Today, the President released a groundbreaking strategy
to spur long-term high-wage job growth, in part, by "laying the groundwork and ground rules to best tap our innovative potential. This strategy is rooted in a simple idea, "that if government does its modest part, there is no stopping the most powerful and generative economic force the world has ever known: the American people.
It is this same belief in the ingenuity of the American people that guides the Administration's efforts to make government more effective, innovative, and open. Thus, on August 17th, the President turned to the front-line workforce to troubleshoot the backlogs and delays that have plagued the Veterans Benefits Administration. In his address
to the Veterans of Foreign Wars convention, President Obama challenged them to "come up with the best ways of doing business, of harnessing the best information technologies, of cutting red tape, and breaking through the bureaucracy. The President turned to VA employees because he knows they have a unique ability to see what's going wrong - why the backlogs continue to grow, why the delays are so long, why the claims processes can be so confounding – and with their own creativity and commitment would generate a mountain of ideas for improvement.
Under the leadership of Secretary Eric Shinseki and Under Secretary for Benefits Patrick Dunne, the VA launched the "innovation competition", starting with a web-mediated idea management tool that made it easy, convenient, and electronically safe for VBA employees to submit their original ideas. The platform enables unprecedented levels of collaboration and comment, and even allowed participants to "vote" on the ideas they thought would have the greatest, far-reaching impact. The VA innovation competition will create a new channel for best ideas to rocket right to the attention of the President and Secretary Shinseki, and for the outstanding employee-innovators behind those ideas to get some serious recognition.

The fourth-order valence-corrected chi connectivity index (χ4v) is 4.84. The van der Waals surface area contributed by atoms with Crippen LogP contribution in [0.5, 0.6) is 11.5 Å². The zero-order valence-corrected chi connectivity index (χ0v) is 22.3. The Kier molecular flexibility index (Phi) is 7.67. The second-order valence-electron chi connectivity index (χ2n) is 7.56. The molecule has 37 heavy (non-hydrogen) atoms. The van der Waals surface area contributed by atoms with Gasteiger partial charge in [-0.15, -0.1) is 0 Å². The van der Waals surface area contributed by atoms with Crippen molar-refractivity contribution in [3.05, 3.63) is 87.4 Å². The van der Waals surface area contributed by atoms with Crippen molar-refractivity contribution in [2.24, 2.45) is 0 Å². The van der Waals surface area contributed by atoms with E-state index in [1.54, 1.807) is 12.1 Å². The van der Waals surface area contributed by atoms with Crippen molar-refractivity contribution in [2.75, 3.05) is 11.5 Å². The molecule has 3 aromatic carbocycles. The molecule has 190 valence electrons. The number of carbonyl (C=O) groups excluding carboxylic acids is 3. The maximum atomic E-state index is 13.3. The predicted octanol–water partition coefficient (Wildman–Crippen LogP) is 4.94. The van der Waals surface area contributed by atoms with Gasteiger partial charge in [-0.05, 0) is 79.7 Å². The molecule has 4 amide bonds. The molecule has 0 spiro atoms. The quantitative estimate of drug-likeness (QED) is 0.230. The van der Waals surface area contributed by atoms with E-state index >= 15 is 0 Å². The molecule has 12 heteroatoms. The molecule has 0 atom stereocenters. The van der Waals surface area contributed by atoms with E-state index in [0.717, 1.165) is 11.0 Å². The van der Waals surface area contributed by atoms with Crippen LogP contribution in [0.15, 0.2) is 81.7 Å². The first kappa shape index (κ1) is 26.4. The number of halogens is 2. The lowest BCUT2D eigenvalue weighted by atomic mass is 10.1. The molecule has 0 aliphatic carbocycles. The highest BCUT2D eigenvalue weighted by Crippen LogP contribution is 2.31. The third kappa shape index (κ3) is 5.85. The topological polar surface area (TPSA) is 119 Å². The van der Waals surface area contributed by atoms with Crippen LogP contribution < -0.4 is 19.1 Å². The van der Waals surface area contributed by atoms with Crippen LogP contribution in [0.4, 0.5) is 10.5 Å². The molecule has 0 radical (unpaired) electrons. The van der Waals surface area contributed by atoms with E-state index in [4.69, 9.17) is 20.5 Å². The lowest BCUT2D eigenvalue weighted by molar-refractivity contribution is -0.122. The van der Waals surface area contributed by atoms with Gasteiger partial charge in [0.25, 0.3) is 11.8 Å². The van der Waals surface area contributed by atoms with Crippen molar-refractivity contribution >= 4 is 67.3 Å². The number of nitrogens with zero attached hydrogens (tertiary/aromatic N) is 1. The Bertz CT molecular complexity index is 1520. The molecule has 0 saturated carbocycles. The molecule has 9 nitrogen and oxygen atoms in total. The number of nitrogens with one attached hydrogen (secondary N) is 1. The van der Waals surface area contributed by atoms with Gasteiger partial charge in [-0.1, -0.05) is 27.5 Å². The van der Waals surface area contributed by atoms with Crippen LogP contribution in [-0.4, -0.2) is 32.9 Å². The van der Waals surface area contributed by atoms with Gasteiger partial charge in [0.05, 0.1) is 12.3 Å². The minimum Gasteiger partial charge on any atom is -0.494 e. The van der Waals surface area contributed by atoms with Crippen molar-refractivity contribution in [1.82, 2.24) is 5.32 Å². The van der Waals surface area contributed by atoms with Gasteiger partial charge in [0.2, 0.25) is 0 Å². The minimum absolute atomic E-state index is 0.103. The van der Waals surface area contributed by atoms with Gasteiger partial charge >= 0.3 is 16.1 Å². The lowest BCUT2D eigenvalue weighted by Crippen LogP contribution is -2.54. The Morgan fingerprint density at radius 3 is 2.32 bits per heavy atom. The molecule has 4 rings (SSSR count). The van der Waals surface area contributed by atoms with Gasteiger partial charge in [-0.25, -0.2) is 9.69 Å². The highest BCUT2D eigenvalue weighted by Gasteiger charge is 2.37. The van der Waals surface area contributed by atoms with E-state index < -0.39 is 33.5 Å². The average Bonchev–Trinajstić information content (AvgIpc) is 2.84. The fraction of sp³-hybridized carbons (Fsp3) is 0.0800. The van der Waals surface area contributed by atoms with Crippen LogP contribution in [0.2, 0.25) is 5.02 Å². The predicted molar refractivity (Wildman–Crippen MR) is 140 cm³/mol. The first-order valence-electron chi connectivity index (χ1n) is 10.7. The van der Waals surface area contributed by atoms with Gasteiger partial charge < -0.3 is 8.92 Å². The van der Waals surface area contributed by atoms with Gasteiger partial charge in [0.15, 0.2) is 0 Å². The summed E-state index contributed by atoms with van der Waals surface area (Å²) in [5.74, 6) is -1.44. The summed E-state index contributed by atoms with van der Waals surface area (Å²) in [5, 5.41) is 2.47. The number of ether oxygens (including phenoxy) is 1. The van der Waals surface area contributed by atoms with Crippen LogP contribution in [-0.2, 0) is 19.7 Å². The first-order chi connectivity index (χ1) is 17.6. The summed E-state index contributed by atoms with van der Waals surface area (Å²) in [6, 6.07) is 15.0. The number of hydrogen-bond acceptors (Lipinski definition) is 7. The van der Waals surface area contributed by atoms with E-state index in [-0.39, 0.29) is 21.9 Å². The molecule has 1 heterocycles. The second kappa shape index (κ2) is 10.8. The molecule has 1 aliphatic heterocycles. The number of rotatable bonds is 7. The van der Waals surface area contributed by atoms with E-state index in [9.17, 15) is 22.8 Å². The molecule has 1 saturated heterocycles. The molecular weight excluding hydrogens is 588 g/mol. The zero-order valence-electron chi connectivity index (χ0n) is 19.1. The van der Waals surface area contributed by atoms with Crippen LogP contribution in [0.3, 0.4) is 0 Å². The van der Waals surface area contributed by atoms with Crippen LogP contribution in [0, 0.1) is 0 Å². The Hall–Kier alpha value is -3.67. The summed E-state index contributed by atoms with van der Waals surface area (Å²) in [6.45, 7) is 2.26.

Here in the CTO shop, we have the sneaking suspicion (OK, for some of us, it's more like a life-consuming, obsessive conviction) that smartly-deployed information technologies can transform organizations - improving services, reducing costs, speeding processes, and increasing happiness for clients and employees alike. In fact, we're going to go out on a limb and predict that information technology will be THE central character in the inevitable academy award winning documentary of the VA innovation competition - you know, the underappreciated underdog that confronts the cynics, dumbfounds the doubters, and becomes, well, a public service hero to our nation’s military heroes.
In just the first week the site has been accessed 29,000 times, by 7,000 users, with over 3000 ideas. This is an astonishing participation rate. Together with Chief Performance Officer Zients, Chief Information Officer Kundra, and their respective teams, we’re going to work relentlessly to make this competition a potent engine of employee-driven change.
Stay tuned. The next step is for the regional office directors to cull through their treasure chest, figure out which jewel they'd like to develop more, and submit it to headquarters. Next, Undersecretary Dunne and his team will pick the fifteen best, and invite them to Washington for an in-person presentation. The winners should be announced in the first couple of weeks of January and we fully expect regional offices to fast-track the low-hanging fruit. But in our book all the folks who took the time to check it out, contribute some ideas, vote on the best ones, and comment on all the rest are already champions.
The real winners will be our Veterans. That's what it's all about.
Aneesh Chopra is U.S. Chief Technology Officer and Peter Levin is Chief Technology Officer and Senior Advisor to the Secretary, Department of Veterans Affairs